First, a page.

France is a familiar country to most – at least in terms of images in everyone’s mind:
Endless fields and lush vineyards, romantic castles and hilltop villages, croissant-scented metropolitan market squares, the fancy boulevards of coastal towns and the rugged mountains of the Alps.
With 87 million visitors each year, France is the most visited country in Europe. The vast country contains an unbelievable number of well-known destinations in all of its parts.
Paris is the most popular city destination in Europe, and undoubtedly the best-known destination in France. Who hasn’t heard of the Louvre Museum, the Notre Dame Cathedral or the Eiffel Tower? Or seen on TV as movie stars stroll on the bridges and the riverbanks of the Seine River? The Palace of Versailles and the Disneyland amusement park near Paris are common day trip destinations from Paris.
Normandy by the English Channel in Northern France is another well-known sight with its steep, rugged cliffs and a long shoreline. The famous D-Day beaches of the Second World War are situated north of the city of Caen. Along the coast, there are several museums concerning the Allied invasion of Normandy. The luxurious beach resort Deuville, famous for its high-end hotels and fashion boutiques, is the best-known beach destination in Normandy. You should also include in your itinerary the island & monastery of Mont Saint-Michel, which is also inscribed on the UNESCO World Heritage List.
The Champagne area in northeastern France is famous for the sparkling Champagne wine and champagne-related tourism. The city of Reims is a good starting point for a wine tour, as you’ll be able to visit, for example, the Champagne houses of Taittinger or Veuve Clickquot. The Alsace province, situated in northeastern France on the French-German border, is certainly worth a visit. The capital of the province, Strasbourg, has both rich architecture as well as history.
The Rhone Alpes province in Western France is one of the most interesting provinces. Lyon, the third largest city in France, is certainly familiar to food fanatics, since Paris and Lyon both claim to be the number one culinary spot in France. The Bouchon bistros of the city are mostly well worth your while. There’s enough architecture, art and history in Lyon to cover a holiday of several days, especially if the holiday includes trips to the wine regions of Beaujolais, north of the city, or Côtes du Rhône, south of the city. The Alps and several famous ski resorts such as Chamonix, Val d’Isere or Courchevel, are situated west of Lyon.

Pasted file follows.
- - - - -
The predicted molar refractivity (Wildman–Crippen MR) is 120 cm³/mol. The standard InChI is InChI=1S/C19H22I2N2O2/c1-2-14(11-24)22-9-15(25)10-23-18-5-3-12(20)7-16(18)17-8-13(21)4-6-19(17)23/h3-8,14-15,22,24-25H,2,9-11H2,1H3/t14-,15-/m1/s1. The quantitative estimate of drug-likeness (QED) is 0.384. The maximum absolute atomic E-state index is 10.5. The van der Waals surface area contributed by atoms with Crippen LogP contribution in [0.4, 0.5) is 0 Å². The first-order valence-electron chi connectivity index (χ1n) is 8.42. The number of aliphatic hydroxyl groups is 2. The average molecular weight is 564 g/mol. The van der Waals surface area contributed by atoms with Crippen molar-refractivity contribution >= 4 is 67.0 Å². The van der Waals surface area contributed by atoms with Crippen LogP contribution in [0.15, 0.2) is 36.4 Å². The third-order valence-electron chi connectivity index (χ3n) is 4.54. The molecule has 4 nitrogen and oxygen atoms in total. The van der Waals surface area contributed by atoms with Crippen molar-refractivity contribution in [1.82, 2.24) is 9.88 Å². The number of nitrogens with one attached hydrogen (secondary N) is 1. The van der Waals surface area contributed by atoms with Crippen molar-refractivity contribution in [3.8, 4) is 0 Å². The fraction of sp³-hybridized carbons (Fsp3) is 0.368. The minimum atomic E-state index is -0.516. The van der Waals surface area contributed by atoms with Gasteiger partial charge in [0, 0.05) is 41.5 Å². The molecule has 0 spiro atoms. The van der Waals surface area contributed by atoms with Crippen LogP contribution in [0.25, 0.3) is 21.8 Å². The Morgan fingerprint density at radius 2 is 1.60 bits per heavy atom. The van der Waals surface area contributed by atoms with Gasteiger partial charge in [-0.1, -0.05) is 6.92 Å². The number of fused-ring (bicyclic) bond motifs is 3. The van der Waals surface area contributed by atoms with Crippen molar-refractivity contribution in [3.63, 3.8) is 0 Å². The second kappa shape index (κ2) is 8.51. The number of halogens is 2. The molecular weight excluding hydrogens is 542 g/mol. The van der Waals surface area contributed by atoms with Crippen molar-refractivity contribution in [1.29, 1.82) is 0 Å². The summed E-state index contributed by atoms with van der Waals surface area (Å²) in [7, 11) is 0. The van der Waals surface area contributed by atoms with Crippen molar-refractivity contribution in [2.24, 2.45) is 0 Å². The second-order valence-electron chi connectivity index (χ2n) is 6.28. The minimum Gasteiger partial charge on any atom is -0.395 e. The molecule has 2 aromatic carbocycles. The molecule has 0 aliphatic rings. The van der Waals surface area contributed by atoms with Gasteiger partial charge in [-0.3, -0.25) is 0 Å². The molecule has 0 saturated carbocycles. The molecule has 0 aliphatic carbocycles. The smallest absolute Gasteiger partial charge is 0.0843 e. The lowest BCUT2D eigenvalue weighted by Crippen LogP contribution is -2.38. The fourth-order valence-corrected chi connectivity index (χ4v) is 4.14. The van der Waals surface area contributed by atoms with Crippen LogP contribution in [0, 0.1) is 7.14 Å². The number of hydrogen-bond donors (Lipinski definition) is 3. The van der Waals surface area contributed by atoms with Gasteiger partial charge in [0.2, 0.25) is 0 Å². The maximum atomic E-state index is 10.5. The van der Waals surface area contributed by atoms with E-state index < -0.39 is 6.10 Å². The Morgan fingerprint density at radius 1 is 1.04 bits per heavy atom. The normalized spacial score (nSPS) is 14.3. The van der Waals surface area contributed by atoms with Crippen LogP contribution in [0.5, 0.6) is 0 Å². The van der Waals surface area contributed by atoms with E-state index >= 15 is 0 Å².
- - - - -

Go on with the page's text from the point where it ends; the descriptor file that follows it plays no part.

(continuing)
Provence is located in the southeastern corner of France. The best-known attractions are the French Riviera and the city of Marseille. The cities of Nice, Cannes, Antibes and St. Tropez are famous high-end holiday destinations in the Riviera, where gorgeous yachts, sports cars and fashion items are a common sight. Contrarily, Marseille is known as a romantic, bohemian port city. The local kitchen in Marseille combines the original French kitchen to that of several other cultures. The local kitchen is one of the strengths of Marseille.
Southwestern France is an interesting area for historians, since the cities of Nimes and Narbonne have plenty of Roman remains. Carcassone is a beautiful fortified village and one of the most popular destinations in France. Biarritz in the Bay of Biscay is a sympathetic beach resort that has been in fashion among holiday destinations for decades. More interesting architecture, culture and world-class wine is on offer in Bordeaux, in southwestern France. While you’re there, make sure you visit the mighty dunes on the Silver Coast.